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Seed dispersal in a magnolia: before and after

by William (Ned) Friedman, Director of the Arnold Arboretum
September 5, 2015

MagnoliaSeedDispersal_DirectorsBlog4

Seed dispersal in a magnolia: before and after

MagnoliaSeedDispersal_DirectorsBlog4Late summer is a time of ephemeral events in the Arnold Arboretum, matched only by the intensity and rapidity of spring flowering. Pines, larches, magnolias, spindle trees (Euonymus), and many others are literally disgorging their seeds for dispersal by the wind, birds, and other animals. How quickly do things change?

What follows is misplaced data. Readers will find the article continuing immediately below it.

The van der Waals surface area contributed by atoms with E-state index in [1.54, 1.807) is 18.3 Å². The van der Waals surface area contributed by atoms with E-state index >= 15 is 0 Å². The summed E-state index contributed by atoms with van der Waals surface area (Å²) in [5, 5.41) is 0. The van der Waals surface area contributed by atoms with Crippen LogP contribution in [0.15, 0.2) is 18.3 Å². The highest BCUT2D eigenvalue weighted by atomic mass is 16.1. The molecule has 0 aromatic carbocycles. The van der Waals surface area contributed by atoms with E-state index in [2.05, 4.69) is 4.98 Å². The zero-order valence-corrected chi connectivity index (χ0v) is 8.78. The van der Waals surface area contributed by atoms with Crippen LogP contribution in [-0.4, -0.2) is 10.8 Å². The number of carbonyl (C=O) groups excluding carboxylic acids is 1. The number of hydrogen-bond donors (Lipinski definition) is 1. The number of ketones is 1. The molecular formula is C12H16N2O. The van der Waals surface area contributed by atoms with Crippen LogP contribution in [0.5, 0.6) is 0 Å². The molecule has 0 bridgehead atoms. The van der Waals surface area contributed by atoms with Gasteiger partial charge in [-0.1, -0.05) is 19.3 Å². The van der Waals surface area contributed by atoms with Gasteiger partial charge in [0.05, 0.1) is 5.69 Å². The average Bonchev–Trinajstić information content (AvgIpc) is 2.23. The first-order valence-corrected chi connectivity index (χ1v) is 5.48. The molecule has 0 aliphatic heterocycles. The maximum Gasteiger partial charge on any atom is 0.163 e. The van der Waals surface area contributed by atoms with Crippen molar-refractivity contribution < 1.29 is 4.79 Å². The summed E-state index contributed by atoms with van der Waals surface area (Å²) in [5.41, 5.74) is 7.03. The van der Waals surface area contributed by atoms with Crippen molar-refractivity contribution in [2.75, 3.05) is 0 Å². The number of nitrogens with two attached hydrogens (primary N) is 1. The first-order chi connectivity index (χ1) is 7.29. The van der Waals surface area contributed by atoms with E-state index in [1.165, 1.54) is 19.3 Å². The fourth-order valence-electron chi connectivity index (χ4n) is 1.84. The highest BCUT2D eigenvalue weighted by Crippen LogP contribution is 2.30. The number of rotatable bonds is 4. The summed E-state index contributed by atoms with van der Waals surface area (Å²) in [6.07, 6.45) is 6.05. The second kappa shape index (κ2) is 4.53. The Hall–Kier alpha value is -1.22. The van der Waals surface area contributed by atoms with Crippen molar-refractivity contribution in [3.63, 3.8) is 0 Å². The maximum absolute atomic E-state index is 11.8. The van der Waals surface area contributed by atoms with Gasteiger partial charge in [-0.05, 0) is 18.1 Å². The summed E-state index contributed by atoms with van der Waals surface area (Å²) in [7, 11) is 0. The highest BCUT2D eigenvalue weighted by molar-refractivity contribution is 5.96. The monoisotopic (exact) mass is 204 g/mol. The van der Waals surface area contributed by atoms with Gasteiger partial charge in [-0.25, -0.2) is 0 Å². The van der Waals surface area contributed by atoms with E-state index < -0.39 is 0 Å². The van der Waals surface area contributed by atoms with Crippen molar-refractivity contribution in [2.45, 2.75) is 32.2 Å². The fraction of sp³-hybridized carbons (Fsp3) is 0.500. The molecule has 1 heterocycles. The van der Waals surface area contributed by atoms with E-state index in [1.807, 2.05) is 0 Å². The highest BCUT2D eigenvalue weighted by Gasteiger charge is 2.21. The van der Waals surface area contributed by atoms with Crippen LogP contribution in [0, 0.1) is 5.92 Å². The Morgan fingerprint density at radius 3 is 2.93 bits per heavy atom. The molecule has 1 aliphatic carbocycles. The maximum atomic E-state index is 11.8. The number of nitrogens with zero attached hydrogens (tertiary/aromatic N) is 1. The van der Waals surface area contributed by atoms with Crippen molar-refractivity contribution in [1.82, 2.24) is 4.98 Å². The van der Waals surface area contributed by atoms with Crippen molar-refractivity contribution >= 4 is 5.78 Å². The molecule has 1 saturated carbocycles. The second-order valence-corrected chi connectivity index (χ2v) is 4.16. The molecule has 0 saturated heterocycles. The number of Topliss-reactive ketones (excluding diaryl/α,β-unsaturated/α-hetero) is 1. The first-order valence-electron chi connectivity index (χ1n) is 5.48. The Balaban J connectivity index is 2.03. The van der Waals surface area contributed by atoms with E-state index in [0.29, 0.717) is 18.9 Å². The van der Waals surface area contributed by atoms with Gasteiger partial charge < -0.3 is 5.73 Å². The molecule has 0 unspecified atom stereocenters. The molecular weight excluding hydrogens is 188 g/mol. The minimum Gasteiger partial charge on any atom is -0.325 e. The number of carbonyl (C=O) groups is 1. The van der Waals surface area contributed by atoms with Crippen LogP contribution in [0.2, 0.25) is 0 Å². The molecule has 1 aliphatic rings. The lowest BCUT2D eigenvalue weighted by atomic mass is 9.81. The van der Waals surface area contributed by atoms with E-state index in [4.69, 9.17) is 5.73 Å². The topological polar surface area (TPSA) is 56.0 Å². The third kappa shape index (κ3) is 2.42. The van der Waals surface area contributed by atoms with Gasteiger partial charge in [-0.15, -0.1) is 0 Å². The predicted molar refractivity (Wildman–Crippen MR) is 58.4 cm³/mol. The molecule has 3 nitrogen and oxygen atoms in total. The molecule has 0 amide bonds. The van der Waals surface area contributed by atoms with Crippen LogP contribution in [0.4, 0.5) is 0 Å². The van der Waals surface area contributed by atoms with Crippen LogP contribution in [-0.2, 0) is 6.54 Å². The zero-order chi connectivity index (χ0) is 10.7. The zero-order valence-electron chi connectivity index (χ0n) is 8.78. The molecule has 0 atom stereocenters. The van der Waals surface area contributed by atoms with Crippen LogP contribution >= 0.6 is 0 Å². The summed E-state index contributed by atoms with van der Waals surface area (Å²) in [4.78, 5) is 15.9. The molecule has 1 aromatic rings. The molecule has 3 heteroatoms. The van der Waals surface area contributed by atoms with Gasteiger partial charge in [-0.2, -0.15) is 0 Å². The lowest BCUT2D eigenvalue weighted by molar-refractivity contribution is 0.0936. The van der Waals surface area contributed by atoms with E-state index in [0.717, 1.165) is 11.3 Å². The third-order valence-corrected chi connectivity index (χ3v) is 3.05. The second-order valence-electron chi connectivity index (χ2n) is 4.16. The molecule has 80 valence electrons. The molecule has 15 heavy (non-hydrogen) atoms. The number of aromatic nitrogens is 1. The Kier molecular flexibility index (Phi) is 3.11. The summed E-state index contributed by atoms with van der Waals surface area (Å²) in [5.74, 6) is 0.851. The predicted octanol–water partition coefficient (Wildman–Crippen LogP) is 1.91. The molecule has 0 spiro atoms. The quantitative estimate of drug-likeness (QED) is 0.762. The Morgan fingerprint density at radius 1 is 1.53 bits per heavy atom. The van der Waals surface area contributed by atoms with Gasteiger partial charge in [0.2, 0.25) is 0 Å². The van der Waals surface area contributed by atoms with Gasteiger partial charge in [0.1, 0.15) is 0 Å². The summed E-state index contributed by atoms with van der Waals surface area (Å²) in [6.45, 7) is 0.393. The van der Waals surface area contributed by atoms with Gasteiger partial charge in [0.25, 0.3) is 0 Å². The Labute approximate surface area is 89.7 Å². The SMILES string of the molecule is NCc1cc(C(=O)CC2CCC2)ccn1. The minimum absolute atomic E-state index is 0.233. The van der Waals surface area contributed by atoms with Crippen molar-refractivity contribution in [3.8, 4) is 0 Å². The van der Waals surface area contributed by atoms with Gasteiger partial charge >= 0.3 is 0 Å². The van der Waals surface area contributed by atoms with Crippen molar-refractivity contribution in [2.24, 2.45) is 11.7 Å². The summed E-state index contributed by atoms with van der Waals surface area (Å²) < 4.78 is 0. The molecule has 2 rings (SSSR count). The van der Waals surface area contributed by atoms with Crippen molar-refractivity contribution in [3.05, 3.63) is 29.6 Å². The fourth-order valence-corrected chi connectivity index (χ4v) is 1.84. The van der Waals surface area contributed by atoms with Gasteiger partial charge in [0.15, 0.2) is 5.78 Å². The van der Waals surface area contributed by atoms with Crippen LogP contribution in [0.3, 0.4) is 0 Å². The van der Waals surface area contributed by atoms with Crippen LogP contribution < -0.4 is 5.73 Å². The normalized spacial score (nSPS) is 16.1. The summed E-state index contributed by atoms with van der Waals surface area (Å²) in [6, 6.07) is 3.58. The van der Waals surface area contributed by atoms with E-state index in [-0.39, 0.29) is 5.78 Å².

Take a look at the two images I took yesterday of Magnolia virginiana x virginiana ‘Milton’ (779-87*C), located just a hundred feet from the Hunnewell building. The first fruit, with its beautiful yellow and pink surface has just begun to split open its seed-containing chambers (carpels) to reveal singlets and pairs of bright red seeds. The second fruit, from the very same tree is finished. Each seed-containing chamber has opened and a few lucky birds have had a feast. The empty dry brown fruits (textured and magnificent in and of themselves) will persist through the winter, but the phenomenon of revealing the red seeds on this tree will likely be over in a few days.

Learn more about seed dispersal by birds and animals in the Arnold Arboretum in this Arnoldia article.

-Ned Friedman, Director of the Arnold Arboretum

 

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